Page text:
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Sequences and Limit Theorems

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Sequences  ::  Convergence  ::  Limit  ::  Central Limit

Modes of convergence of sequences of r.v.s

Suppose $X_1, X_2, \ldots$ is a sequence of random variables defined on $(\Omega,\Fc,P)$ . How can we define a limit of this sequence? As it turns out, there are several different (and inequivalent) ways of defining convergence.

Almost sure convergence

This is a very strong form of convergence, and usually quite difficult to prove.
\begin{definition}
A sequence of r.v.s $\{X_n\}_{n=1}^\infty$ converges {\bf a...
...ymath}This is also called convergence {\bf with probability 1.}
\end{definition}
One tool for showing a.s. convergence is the following fact:

$X_n \rightarrow X$ a.s. if and only if

\begin{displaymath}P(\lim_{n\rightarrow \infty} \sup_{m > n} \vert X_n - X_m\vert = 0) = 1.
\end{displaymath}


\begin{example}
Let $\Omega = [0,1]$, $\Fc = \Bc[0,1]$. Let $X_n(\omega) =
ne^...
...{0\}) >
0$ then $X_n$ doesn't converge in the almost sure sense.
\end{example}

Mean-square convergence

This is a strong mode of convergence which is usually easier to show than a.s. It is widely used in engineering.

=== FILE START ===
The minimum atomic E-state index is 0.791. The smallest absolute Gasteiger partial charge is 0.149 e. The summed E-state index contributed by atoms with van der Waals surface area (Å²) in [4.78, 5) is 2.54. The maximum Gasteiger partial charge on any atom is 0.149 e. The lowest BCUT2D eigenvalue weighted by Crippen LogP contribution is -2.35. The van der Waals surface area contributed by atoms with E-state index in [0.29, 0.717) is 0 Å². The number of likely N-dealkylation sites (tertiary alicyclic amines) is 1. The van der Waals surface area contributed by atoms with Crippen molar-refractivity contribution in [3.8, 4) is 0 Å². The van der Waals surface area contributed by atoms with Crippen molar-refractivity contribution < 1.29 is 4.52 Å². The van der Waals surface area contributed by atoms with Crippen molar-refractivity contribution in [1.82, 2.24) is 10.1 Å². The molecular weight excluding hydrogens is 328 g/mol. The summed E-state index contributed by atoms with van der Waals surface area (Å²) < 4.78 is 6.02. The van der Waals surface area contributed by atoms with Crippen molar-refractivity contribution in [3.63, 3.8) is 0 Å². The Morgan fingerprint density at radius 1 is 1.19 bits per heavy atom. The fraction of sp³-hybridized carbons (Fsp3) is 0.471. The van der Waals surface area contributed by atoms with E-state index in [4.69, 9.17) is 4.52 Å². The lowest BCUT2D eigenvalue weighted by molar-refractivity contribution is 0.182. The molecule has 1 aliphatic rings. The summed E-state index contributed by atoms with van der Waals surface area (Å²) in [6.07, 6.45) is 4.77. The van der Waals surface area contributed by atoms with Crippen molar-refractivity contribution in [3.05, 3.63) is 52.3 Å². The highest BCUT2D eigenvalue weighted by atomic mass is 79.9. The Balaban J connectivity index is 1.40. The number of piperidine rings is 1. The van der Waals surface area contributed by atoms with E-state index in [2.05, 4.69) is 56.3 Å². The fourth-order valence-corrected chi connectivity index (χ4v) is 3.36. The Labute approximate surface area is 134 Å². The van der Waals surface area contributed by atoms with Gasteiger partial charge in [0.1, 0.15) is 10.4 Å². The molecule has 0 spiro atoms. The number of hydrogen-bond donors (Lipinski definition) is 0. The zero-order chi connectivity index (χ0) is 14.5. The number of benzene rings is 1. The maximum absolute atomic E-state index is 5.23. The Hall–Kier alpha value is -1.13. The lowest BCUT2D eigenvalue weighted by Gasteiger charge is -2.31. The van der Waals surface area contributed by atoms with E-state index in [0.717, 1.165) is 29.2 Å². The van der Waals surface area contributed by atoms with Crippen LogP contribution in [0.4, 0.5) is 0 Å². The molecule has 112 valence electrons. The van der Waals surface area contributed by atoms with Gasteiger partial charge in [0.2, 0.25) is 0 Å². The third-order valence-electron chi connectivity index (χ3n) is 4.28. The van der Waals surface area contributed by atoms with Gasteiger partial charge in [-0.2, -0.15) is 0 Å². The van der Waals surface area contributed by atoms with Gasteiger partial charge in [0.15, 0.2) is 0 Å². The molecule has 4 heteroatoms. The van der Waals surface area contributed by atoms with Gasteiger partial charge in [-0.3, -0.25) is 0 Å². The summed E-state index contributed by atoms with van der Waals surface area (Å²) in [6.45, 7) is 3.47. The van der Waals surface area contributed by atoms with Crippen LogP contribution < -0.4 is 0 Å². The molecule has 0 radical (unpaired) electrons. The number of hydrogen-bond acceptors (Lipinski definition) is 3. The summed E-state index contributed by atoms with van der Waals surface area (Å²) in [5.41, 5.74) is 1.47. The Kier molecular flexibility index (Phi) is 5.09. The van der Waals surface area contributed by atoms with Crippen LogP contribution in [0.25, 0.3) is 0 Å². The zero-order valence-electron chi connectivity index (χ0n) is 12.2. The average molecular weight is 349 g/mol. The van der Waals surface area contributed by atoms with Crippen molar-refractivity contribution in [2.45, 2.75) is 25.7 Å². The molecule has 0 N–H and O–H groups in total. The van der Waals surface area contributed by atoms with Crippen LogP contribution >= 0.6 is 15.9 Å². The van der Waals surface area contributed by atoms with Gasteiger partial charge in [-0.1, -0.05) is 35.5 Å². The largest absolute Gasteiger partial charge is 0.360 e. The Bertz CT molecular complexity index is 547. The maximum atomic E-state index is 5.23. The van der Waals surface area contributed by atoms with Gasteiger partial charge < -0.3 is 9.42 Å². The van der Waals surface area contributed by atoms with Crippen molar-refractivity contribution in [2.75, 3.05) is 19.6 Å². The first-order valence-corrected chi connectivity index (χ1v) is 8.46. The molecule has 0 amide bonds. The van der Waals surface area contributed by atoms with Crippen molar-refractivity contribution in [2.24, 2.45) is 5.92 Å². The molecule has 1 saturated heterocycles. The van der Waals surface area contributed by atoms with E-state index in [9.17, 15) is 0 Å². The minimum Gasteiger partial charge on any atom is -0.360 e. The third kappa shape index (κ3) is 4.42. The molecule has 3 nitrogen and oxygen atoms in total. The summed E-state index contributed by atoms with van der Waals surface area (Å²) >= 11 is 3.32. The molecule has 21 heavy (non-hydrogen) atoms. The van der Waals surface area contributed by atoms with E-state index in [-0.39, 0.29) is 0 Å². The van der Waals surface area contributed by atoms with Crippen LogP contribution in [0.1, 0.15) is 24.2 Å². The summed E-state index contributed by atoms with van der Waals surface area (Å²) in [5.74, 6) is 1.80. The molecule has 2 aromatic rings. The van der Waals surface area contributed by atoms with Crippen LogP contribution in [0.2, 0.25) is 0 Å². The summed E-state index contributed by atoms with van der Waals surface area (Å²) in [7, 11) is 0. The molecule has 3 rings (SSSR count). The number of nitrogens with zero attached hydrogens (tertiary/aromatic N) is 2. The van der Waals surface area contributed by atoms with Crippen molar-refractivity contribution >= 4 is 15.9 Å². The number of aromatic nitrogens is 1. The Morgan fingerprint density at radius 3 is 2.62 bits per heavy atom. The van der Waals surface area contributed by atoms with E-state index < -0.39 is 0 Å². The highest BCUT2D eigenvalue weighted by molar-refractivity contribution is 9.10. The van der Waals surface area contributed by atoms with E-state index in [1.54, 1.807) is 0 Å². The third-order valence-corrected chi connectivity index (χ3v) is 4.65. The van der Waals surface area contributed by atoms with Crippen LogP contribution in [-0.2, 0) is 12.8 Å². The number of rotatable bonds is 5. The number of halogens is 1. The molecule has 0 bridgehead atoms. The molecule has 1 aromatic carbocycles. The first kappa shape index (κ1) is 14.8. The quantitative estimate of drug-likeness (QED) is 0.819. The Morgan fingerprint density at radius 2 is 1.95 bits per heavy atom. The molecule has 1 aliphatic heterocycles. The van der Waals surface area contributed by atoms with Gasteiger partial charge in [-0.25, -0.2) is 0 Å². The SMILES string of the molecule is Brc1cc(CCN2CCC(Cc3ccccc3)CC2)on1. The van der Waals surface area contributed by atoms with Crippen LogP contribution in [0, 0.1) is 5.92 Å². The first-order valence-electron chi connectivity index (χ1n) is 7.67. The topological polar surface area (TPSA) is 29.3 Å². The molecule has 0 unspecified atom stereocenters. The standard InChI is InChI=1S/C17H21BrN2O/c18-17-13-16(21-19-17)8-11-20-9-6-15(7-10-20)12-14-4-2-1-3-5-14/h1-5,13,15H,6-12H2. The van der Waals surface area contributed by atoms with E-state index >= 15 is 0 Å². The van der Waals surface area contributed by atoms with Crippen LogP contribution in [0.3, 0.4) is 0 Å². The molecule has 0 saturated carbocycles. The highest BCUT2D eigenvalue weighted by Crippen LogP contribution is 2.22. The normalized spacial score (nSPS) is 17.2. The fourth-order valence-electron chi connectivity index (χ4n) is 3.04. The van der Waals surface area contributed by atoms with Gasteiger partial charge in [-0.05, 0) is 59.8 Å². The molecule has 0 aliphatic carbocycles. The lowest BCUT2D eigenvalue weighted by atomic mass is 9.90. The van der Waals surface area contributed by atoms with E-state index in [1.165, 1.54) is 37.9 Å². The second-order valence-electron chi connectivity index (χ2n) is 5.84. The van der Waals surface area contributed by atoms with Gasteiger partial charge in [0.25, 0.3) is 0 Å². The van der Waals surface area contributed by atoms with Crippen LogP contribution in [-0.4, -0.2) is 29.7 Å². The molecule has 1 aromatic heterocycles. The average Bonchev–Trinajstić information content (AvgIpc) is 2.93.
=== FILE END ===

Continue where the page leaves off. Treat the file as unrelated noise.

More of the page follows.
\begin{definition}
The sequence $\{X_n\}_{n=1}^\infty$ converges to the r.v. $...
...\lim_{n\rightarrow \infty} E[(X_n - X)^2] = 0.
\end{displaymath}\end{definition}
We write $X_n \rightarrow X$ (m.s.) or $X_n \rightarrow X$ (q.m.) ''quadratic mode.''

There is a Cauchy criterion for m.s. convergence: If $E[X_n^2] <
\infty$ for all $n \in \Zbb^+$ , then $\{X_n\}$ converges in mean-square if and only if

\begin{displaymath}\lim_{n\rightarrow \infty} \sup_{m > n} E[(X_m - X_n)^2] = 0.
\end{displaymath}


\begin{example}
Let $\Omega = [0,1]$, $\Fc = \Bc[0,1]$, and $P$ is uniform:
$...
...rightarrow 0$ m.s.
\par
What about a.s. convergence in this case?
\end{example}
Here is an interesting fact: If $X_n \rightarrow X$ (m.s.) and $X_n
\rightarrow Y$ (a.s.), then $X = Y$ (a.s.).

Convergence in Probability


\begin{definition}
The sequence $\{X_n\}_{n=1}^\infty$ converges to $X$ {\bf i...
...ert X_n - X\vert \leq \epsilon) \rightarrow 1.
\end{displaymath}\end{definition}

\begin{example}
Let $\Omega = [0,1]$, $\Fc = \Bc[0,1]$, and $P$ is uniform. Le...
...1/n \rightarrow 0,
\end{displaymath}so $X_n \rightarrow 0$ (i.p.)
\end{example}

Convergence in Distribution


\begin{definition}
The sequence $\{X_n\}_{n=1}^\infty$ converges {\bf in distr...
..._n}(x)
\rightarrow F_X(x)$ at all continuous points of $F_X$.
\end{definition}

\begin{example}
$\Omega = [0,1]$, $\Fc = \Bc[0,1]$, $P$ is uniform. Let
\begin...
...\rightarrow X$, where $F_X(x) = u(x-1)$. (Draw the distributions.)
\end{example}
Note from this example that the $X_n$ values don't really ''approach'' any value -- the values are still 1 and 0. This is in distinction to the first three modes of convergence, in which $\vert X_n - X\vert \rightarrow
0$ in some sense.